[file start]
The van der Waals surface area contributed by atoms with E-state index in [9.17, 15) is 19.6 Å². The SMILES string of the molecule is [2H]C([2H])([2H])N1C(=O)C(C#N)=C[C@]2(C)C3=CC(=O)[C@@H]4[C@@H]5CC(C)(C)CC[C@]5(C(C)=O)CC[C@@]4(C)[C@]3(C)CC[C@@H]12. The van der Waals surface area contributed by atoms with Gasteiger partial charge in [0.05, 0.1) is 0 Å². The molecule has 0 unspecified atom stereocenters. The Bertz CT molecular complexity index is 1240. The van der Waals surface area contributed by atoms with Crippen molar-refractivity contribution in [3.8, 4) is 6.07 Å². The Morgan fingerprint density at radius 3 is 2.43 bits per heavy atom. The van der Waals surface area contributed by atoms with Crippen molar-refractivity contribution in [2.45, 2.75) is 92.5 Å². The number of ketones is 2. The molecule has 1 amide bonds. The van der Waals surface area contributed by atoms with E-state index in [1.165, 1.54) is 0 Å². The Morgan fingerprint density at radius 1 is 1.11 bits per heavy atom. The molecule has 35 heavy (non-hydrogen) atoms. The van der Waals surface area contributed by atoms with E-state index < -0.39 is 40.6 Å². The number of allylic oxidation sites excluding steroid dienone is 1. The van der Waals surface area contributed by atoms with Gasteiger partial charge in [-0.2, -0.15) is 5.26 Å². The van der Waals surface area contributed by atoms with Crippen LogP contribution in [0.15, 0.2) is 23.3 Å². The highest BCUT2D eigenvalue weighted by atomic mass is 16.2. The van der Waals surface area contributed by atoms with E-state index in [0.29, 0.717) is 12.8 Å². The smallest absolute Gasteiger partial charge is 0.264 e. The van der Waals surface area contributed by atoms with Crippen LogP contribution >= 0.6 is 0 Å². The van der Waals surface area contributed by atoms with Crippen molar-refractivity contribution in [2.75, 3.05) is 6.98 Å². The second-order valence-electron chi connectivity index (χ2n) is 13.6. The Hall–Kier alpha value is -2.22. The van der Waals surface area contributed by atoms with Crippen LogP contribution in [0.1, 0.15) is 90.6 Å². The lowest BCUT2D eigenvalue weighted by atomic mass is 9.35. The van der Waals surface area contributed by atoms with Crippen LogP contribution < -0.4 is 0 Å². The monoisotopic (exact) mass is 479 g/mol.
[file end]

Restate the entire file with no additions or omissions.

The van der Waals surface area contributed by atoms with E-state index in [9.17, 15) is 19.6 Å². The SMILES string of the molecule is [2H]C([2H])([2H])N1C(=O)C(C#N)=C[C@]2(C)C3=CC(=O)[C@@H]4[C@@H]5CC(C)(C)CC[C@]5(C(C)=O)CC[C@@]4(C)[C@]3(C)CC[C@@H]12. The van der Waals surface area contributed by atoms with Gasteiger partial charge in [0.05, 0.1) is 0 Å². The molecule has 0 unspecified atom stereocenters. The Bertz CT molecular complexity index is 1240. The van der Waals surface area contributed by atoms with Crippen molar-refractivity contribution in [3.8, 4) is 6.07 Å². The Morgan fingerprint density at radius 3 is 2.43 bits per heavy atom. The van der Waals surface area contributed by atoms with Crippen molar-refractivity contribution in [2.45, 2.75) is 92.5 Å². The number of ketones is 2. The molecule has 1 amide bonds. The van der Waals surface area contributed by atoms with E-state index in [1.165, 1.54) is 0 Å². The Morgan fingerprint density at radius 1 is 1.11 bits per heavy atom. The molecule has 35 heavy (non-hydrogen) atoms. The van der Waals surface area contributed by atoms with E-state index < -0.39 is 40.6 Å². The number of allylic oxidation sites excluding steroid dienone is 1. The van der Waals surface area contributed by atoms with Gasteiger partial charge in [-0.2, -0.15) is 5.26 Å². The van der Waals surface area contributed by atoms with Crippen LogP contribution in [0.15, 0.2) is 23.3 Å². The highest BCUT2D eigenvalue weighted by atomic mass is 16.2. The van der Waals surface area contributed by atoms with E-state index in [0.29, 0.717) is 12.8 Å². The smallest absolute Gasteiger partial charge is 0.264 e. The van der Waals surface area contributed by atoms with Crippen LogP contribution >= 0.6 is 0 Å². The van der Waals surface area contributed by atoms with Crippen molar-refractivity contribution in [2.75, 3.05) is 6.98 Å². The second-order valence-electron chi connectivity index (χ2n) is 13.6. The Hall–Kier alpha value is -2.22. The van der Waals surface area contributed by atoms with Crippen LogP contribution in [0.1, 0.15) is 90.6 Å². The lowest BCUT2D eigenvalue weighted by atomic mass is 9.35. The van der Waals surface area contributed by atoms with Crippen LogP contribution < -0.4 is 0 Å². The monoisotopic (exact) mass is 479 g/mol.